warehouse Brexit ETSF
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While Brexit has taken something of a backseat over recent months to the impact of Covid-19, it is now as clear as it can be that, from 1 January, customs declarations will apply to all UK imports from the EU, causing delays to already busy ports and stretched supply chains.

For those industries that rely on just-in-time (JIT) distribution, such as pharmaceutical, perishable goods, manufacturing, spare parts and low-value high-volume e-commerce, it’s imperative to get goods through customs clearance without delays and file the required declarations with ease.

However, instead of completing declarations at the border and adding delays to what is an already busy and chaotic environment – what if there was a way to complete customs declarations inland at your own facility?

Moving the border inland

With an ETSF (external temporary storage facility) located at your own business’s site, away from the port, the entire customs process could be significantly accelerated. Your goods arriving into the UK can be taken to your site (a business’ premises or distribution centre, for example), where the customs formalities can be managed electronically.

The customs border is effectively moved to your own premises, so customs declarations can be pre-lodged ahead of the goods arriving. This enables the site to operate from a HMRC and Border Force perspective, as if it were the Customs frontier so long as it is running an approved ETSF solution.

A haulage or courier company with perhaps 1,000 different consignments on one truck doesn’t want to have to fill out that number of declarations in the short period of time from leaving Europe and arriving at a UK port. With an ETSF, they can create more time and stay ahead of the game by filling out the declarations at the end destination in advance, and therefore not delay the physical movement of the goods with queues, inspections and processing at the border.

Another solution which can augment the ETSF setup is having an inventory system that is designed to group goods at truck level, instead of typical systems today that are designed for flight or vessel-based arrival. With a truck-based system, once a vehicle physically arrives at your site, it triggers the clearance of all consignments so they can be unloaded and handled.

An ETSF also gives electronic visibility and audit records to HMRC and Border Force, so if they do want to put a hold on any consignment, the site operator knows immediately which goods are on hold awaiting paperwork or physical inspection – this can also be conducted at the operator’s site.

Taking back control

Ports such as Dover are busy enough at this time, add the need for additional complex clearance processes after the Brexit transition period ends, then trucks that need to travel through those bottlenecks are likely to face huge delays.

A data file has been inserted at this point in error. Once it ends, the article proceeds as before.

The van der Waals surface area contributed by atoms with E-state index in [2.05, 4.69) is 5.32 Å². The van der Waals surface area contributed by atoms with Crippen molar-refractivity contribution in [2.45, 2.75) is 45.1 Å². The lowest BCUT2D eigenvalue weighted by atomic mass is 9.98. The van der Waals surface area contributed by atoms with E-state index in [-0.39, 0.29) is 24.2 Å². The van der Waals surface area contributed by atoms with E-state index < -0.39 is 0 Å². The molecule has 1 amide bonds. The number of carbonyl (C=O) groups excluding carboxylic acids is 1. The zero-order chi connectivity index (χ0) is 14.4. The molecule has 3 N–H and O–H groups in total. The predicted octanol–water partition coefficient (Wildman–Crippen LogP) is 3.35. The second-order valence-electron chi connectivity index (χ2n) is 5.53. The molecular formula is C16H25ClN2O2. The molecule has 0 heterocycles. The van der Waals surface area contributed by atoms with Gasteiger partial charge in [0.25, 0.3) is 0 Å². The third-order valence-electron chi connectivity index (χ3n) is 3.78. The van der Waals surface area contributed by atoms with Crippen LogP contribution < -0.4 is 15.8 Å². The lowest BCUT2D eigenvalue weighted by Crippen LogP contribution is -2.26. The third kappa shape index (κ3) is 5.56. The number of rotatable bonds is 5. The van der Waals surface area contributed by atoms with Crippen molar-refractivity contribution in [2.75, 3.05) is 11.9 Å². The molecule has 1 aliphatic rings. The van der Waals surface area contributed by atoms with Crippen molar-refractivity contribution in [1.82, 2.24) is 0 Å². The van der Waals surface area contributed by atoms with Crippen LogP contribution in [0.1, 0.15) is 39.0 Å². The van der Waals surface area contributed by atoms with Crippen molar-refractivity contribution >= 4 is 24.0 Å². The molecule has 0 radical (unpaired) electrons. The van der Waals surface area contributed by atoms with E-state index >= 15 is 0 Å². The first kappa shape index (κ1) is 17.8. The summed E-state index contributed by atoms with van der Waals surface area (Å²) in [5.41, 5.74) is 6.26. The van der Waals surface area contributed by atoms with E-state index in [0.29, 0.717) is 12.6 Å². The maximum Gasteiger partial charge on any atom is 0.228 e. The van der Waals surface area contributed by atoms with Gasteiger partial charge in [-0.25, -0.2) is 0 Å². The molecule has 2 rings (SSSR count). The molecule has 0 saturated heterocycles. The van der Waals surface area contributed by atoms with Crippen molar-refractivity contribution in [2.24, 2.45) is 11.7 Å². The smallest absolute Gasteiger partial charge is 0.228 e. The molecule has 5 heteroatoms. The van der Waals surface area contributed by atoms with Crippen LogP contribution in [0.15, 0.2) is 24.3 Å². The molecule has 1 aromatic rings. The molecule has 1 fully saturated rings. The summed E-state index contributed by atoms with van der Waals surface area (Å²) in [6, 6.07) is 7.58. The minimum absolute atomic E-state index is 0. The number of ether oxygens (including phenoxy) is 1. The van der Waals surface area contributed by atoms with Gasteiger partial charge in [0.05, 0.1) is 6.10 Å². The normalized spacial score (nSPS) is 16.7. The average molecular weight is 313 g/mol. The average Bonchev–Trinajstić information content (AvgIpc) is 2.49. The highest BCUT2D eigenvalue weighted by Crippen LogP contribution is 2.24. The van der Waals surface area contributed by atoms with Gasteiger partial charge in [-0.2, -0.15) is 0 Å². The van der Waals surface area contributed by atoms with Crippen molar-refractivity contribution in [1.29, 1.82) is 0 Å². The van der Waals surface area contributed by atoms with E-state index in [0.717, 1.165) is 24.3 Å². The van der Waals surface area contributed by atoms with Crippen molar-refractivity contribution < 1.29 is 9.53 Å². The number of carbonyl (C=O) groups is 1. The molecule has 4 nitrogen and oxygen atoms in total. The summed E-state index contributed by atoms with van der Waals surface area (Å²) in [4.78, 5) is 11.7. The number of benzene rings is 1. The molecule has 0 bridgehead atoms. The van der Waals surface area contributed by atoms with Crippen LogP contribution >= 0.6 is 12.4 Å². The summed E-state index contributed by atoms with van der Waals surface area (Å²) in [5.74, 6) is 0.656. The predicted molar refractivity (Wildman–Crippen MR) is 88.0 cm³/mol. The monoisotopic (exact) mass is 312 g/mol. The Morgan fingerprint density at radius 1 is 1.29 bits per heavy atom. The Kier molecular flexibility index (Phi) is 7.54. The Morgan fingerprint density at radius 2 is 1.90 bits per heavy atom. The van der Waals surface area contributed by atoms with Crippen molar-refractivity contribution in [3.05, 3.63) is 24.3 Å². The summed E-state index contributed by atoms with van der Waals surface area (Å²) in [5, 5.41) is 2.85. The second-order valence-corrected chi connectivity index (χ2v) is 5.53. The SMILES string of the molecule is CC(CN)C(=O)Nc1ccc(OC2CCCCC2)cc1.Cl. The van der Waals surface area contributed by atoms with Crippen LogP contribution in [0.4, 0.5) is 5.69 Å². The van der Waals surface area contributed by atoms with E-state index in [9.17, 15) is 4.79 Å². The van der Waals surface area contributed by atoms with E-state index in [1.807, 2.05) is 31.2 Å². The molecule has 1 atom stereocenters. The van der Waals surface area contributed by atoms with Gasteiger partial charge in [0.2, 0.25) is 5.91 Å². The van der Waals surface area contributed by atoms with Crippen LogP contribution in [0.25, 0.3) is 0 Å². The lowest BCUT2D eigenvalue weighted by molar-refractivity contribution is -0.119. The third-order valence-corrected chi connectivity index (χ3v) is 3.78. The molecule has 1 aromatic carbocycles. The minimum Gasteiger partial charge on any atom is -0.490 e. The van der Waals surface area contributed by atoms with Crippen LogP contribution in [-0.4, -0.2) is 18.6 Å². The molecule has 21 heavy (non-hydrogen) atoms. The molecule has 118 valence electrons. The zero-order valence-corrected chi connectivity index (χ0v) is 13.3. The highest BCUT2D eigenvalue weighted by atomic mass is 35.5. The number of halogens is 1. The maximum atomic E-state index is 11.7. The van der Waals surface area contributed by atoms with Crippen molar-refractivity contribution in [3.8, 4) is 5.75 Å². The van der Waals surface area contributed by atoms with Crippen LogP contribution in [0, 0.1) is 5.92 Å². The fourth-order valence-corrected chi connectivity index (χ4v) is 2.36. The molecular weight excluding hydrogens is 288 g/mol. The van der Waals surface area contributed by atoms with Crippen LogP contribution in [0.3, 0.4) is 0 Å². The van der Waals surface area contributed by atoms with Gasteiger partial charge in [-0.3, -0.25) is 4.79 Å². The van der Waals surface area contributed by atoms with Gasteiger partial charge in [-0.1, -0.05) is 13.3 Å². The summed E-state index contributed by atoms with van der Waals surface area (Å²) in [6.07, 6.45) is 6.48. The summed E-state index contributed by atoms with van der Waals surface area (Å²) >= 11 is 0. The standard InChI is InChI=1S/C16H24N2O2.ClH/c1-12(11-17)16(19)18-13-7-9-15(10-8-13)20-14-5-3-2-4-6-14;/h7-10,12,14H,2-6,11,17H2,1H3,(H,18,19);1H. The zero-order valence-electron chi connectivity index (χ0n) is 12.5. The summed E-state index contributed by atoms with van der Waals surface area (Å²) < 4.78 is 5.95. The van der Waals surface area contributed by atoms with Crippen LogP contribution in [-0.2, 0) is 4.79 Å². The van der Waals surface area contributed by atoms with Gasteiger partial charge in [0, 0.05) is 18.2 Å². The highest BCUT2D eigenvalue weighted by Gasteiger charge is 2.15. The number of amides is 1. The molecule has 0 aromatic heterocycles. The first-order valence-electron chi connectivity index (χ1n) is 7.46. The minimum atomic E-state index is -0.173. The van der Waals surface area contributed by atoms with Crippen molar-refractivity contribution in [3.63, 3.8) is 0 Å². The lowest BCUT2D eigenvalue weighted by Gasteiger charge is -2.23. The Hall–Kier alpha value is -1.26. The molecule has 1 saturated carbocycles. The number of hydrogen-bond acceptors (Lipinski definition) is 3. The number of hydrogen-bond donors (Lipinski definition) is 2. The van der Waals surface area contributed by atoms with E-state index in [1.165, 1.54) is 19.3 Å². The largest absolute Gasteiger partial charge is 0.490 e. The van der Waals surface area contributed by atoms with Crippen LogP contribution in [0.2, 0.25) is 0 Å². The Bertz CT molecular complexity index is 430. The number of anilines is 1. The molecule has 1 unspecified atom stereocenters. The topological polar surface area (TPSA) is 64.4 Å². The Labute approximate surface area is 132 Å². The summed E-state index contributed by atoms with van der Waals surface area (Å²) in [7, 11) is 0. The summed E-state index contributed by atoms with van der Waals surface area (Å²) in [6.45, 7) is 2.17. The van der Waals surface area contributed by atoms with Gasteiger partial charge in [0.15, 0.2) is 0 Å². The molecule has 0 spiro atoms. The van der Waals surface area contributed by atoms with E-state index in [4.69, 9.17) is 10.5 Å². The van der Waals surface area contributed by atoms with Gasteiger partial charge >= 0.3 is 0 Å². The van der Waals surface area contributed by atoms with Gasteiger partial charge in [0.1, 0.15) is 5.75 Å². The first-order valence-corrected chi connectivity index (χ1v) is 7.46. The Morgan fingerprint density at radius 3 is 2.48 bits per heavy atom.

Any clearances that can be moved inland will benefit supply chains greatly, especially those looking to quickly clear and distribute or sell products on.

Many organisations operate with JIT arrival of parts on trucks. Having the uncertainty of delays at the border will have a big impact on their ability to do this, increasing costs and revenue loss.

There will still be certain product categories that will require clearance checks at the border for safety reasons, such as meat and dairy products. But, moving as many clearance checks as possible inland not only speeds up the process for those vehicles that can go straight to the ETSF, but also unlocks efficiencies for those that will still have to complete clearances at the border. A win-win for those companies that transport different items across multiple categories.

Currently, there are a huge number of businesses that import from the EU and don’t have to worry about customs clearances, but once the transition period is over, they will be faced with significant changes. The sheer volume of products crossing the border that will be hit with delays due to newly imposed procedures and paperwork will create significant knock-on challenges and potential costs for the wider supply chain.

Businesses therefore need to take back control of their own clearances and create efficiencies where they can ahead of time, so that once the transition period ends, they will be in an optimum position to maintain business continuity and control cost.

Don’t get caught out

With time counting down to the end of the Brexit transition period, businesses are doing what they can to prepare for 31 December 2020.

Like many processes, setting up an ETSF requires applications and approvals which can take time. Any warehouse keeper that is approved for customs warehousing, which could be virtually any importer, can apply to have premises approved as an ETSF. Premises would need to be checked and approved, inspection areas setup and an inventory provider nominated.

But this won’t be such a challenge for those that prepare now and work with a provider that can support the setup process in line with the inventory system that connects straight to HMRC. Using an ETSF has been a well-established solution for many years, but the changes coming into place as a result of Brexit will mean that it is now more applicable and necessary for a large majority of businesses.

This is guest post by Pol Sweeney, vice president sales and UK country manager at Descartes

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